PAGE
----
A sign for Wall Street near the New York Stock Exchange in New York. (Justin Lane/EPA-EFE/Shutterstock)

The Business Roundtable recently announced a major policy change declaring that the purpose of a corporation is not just to serve shareholders (its official position since 1997) but “to create value for all our stakeholders.” At a time of considerable disillusionment with U.S. capitalism, this is a significant statement that could signal meaningful change in the operation of the American economy. Certainly the recognition by leading chief executives that they need to look beyond the narrow metric of their stock price is to be welcomed.

But there are some questions that Business Roundtable members will need to wrestle with going forward. This is crucial, because initiatives of this kind can be not just ineffective but also counterproductive if they weaken the impulse to address problems through government policy.

First, who will watch CEOs going forward? Under what authority do CEOs have the role of declaring the purposes of the corporations as broader than just shareholders, when they were appointed by boards of directors representing shareholders? It’s legendary that whenever you serve multiple masters, you serve none. With shareholders disempowered and no other form of vigilance empowered, how will the risk that stakeholder capitalism becomes an agenda of CEO empowerment be avoided?

Second, will the roundtable act on its professed principles? For example, I have no idea whether recent grievances against General Electric, Boeing or Johnson & Johnson are warranted, but if they are valid, they represent blatant violations of the roundtable’s principles. Will companies or CEOs ever be forced to leave the Business Roundtable? How will this be adjudicated?

Third, while the statement references communities, consumers and customers, what role does the United States have as a stakeholder for roundtable companies? Are roundtable companies that act according to the group’s principles supposed to be indifferent between locating new plants in the United States and other countries? What obligation are roundtable companies now under not to subvert American democracy with campaign contributions or extensive lobbying operations? What is their obligation to speak out against presidential words or deeds that undermine the United States’ standing in the world or offend core values of their employees or customers?

Fourth, is it as clear as the Business Roundtable seems to assume that standing up for stakeholders is the right thing to do in a dynamic economy? Consider, for example, a firm debating whether to relocate some or all of its operations out of super-prosperous, fully employed Silicon Valley to a disadvantaged area to reduce labor costs. On “shareholder” grounds, this would likely be desirable. Its employee stakeholders would likely object. Yet I would argue that broad American egalitarian values would be well-served by the move. We generally celebrate disruptive innovation such as digital photography, but it often comes at the expense of some employees and customers with traditional skills and tastes. How are stakeholder capitalists supposed to decide about pursuing disruptive innovation?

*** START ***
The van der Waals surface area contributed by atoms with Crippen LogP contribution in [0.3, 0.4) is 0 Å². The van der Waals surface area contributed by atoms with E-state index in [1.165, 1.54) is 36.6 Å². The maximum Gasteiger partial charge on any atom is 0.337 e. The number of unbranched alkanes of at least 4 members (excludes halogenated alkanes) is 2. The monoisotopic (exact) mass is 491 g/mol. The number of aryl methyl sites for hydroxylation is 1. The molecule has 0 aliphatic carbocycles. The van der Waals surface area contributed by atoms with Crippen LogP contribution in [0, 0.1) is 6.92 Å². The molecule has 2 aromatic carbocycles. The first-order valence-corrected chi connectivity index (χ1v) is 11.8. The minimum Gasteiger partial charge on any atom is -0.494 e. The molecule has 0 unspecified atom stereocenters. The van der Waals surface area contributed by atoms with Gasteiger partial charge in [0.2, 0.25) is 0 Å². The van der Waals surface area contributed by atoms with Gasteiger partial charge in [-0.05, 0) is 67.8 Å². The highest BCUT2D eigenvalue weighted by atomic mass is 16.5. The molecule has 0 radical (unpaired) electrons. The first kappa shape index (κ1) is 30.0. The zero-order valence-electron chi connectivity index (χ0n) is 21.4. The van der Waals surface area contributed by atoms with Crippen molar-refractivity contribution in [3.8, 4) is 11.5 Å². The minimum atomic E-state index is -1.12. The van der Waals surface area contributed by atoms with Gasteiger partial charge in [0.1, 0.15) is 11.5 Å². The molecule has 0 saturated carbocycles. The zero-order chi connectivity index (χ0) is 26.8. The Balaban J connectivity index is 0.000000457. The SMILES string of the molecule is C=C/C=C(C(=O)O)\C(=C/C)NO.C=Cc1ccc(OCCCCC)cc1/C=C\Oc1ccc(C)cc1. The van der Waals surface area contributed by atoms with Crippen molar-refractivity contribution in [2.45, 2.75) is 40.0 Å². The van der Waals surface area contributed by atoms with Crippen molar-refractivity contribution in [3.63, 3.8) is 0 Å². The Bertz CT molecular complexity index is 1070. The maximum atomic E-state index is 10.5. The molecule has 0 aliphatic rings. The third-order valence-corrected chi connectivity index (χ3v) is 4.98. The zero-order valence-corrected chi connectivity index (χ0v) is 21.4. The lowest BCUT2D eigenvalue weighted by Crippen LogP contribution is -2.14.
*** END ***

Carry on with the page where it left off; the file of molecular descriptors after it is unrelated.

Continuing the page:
Fifth, what role does the roundtable imagine for public policy? The idea that companies should be run for the benefit of stakeholders is a powerful one. But for it to work, companies that practice stakeholder capitalism must be protected by law from excessively ruthless competition from companies run only in shareholders’ interests.

If the Business Roundtable is serious about stakeholder capitalism, and if responsible firms are to flourish and spread their benefits, it will not just decree principles according to which its firms will operate but will also push for laws and regulations that support firms’ ability to stand up for their stakeholders. These might include minimum-wage and benefits requirements and broader mandates to protect companies that want to do right by their workers from those competing companies that are ruthlessly pursuing shareholder interests. Or they might include rigorous restrictions on advertising and promotion practices, so firms who are honest and transparent are not placed at a competitive disadvantage. Or universally high capital standards on financial institutions, so that imprudent willingness to take on risk cannot be a competitive advantage.

Most CEOs want to do the right thing by all their stakeholders, and most shareholders want to support them in being responsible. But in a world of fierce competition, good intentions are not enough. All companies do right some of the time. Some companies do right all of the time. But even the Business Roundtable should know that all companies do not do right all of the time. That is why a serious Business Roundtable program in support of stakeholder capitalism will include legislation and regulation.